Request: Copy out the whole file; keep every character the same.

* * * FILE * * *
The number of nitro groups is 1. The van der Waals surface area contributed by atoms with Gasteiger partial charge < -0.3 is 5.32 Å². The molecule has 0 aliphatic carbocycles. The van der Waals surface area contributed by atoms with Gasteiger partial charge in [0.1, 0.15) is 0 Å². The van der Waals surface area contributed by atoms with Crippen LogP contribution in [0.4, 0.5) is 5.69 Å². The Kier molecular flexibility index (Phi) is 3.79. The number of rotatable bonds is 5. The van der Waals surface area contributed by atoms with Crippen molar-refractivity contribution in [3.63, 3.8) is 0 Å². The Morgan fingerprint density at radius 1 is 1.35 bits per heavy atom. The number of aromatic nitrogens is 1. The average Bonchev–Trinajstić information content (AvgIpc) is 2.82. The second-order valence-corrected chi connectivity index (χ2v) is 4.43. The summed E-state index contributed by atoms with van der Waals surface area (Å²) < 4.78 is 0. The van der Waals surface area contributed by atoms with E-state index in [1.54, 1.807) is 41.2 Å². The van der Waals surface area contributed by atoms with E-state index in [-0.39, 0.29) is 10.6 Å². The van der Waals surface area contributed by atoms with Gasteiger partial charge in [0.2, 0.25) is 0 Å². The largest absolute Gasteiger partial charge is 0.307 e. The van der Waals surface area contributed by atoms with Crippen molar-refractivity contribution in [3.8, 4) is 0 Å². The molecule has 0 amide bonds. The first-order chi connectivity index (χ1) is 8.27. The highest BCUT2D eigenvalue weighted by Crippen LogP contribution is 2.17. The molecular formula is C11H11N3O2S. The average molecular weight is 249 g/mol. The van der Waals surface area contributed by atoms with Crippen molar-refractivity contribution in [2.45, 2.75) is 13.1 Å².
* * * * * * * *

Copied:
The number of nitro groups is 1. The van der Waals surface area contributed by atoms with Gasteiger partial charge < -0.3 is 5.32 Å². The molecule has 0 aliphatic carbocycles. The van der Waals surface area contributed by atoms with Gasteiger partial charge in [0.1, 0.15) is 0 Å². The van der Waals surface area contributed by atoms with Crippen LogP contribution in [0.4, 0.5) is 5.69 Å². The Kier molecular flexibility index (Phi) is 3.79. The number of rotatable bonds is 5. The van der Waals surface area contributed by atoms with Crippen molar-refractivity contribution in [3.63, 3.8) is 0 Å². The Morgan fingerprint density at radius 1 is 1.35 bits per heavy atom. The number of aromatic nitrogens is 1. The average Bonchev–Trinajstić information content (AvgIpc) is 2.82. The second-order valence-corrected chi connectivity index (χ2v) is 4.43. The summed E-state index contributed by atoms with van der Waals surface area (Å²) < 4.78 is 0. The van der Waals surface area contributed by atoms with E-state index in [1.54, 1.807) is 41.2 Å². The van der Waals surface area contributed by atoms with E-state index in [-0.39, 0.29) is 10.6 Å². The van der Waals surface area contributed by atoms with Gasteiger partial charge in [0.2, 0.25) is 0 Å². The largest absolute Gasteiger partial charge is 0.307 e. The van der Waals surface area contributed by atoms with Crippen molar-refractivity contribution in [3.8, 4) is 0 Å². The molecule has 0 amide bonds. The first-order chi connectivity index (χ1) is 8.27. The highest BCUT2D eigenvalue weighted by Crippen LogP contribution is 2.17. The molecular formula is C11H11N3O2S. The average molecular weight is 249 g/mol. The van der Waals surface area contributed by atoms with Crippen molar-refractivity contribution in [2.45, 2.75) is 13.1 Å².